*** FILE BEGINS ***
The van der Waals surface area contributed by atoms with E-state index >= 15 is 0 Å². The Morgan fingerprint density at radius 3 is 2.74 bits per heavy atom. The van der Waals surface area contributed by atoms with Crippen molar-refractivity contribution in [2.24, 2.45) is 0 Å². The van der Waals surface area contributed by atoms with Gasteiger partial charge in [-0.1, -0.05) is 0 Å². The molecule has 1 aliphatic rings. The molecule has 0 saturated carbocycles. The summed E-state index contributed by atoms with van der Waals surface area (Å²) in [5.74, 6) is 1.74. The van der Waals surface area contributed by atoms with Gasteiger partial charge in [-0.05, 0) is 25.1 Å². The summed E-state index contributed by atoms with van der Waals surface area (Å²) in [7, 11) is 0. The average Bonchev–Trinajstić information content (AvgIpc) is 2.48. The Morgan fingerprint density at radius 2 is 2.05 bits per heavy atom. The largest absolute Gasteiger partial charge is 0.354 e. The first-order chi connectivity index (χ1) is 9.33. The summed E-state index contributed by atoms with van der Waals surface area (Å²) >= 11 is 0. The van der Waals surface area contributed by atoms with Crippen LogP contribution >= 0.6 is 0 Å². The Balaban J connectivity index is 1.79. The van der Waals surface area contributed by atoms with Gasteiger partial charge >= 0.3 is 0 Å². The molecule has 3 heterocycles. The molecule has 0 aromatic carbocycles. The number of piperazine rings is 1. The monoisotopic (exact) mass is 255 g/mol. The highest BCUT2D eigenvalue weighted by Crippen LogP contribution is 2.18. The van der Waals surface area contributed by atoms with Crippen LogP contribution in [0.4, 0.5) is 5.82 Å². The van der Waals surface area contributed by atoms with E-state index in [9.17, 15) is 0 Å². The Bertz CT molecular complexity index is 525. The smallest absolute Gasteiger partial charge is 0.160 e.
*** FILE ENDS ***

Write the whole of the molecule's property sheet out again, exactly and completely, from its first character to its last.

The van der Waals surface area contributed by atoms with E-state index >= 15 is 0 Å². The Morgan fingerprint density at radius 3 is 2.74 bits per heavy atom. The van der Waals surface area contributed by atoms with Crippen molar-refractivity contribution in [2.24, 2.45) is 0 Å². The van der Waals surface area contributed by atoms with Gasteiger partial charge in [-0.1, -0.05) is 0 Å². The molecule has 1 aliphatic rings. The molecule has 0 saturated carbocycles. The summed E-state index contributed by atoms with van der Waals surface area (Å²) in [5.74, 6) is 1.74. The van der Waals surface area contributed by atoms with Gasteiger partial charge in [-0.05, 0) is 25.1 Å². The summed E-state index contributed by atoms with van der Waals surface area (Å²) in [7, 11) is 0. The average Bonchev–Trinajstić information content (AvgIpc) is 2.48. The Morgan fingerprint density at radius 2 is 2.05 bits per heavy atom. The largest absolute Gasteiger partial charge is 0.354 e. The first-order chi connectivity index (χ1) is 9.33. The summed E-state index contributed by atoms with van der Waals surface area (Å²) >= 11 is 0. The van der Waals surface area contributed by atoms with Crippen LogP contribution >= 0.6 is 0 Å². The Balaban J connectivity index is 1.79. The van der Waals surface area contributed by atoms with Gasteiger partial charge >= 0.3 is 0 Å². The molecule has 3 heterocycles. The molecule has 0 aromatic carbocycles. The number of piperazine rings is 1. The monoisotopic (exact) mass is 255 g/mol. The highest BCUT2D eigenvalue weighted by Crippen LogP contribution is 2.18. The van der Waals surface area contributed by atoms with Crippen LogP contribution in [0.4, 0.5) is 5.82 Å². The van der Waals surface area contributed by atoms with E-state index in [9.17, 15) is 0 Å². The Bertz CT molecular complexity index is 525. The smallest absolute Gasteiger partial charge is 0.160 e.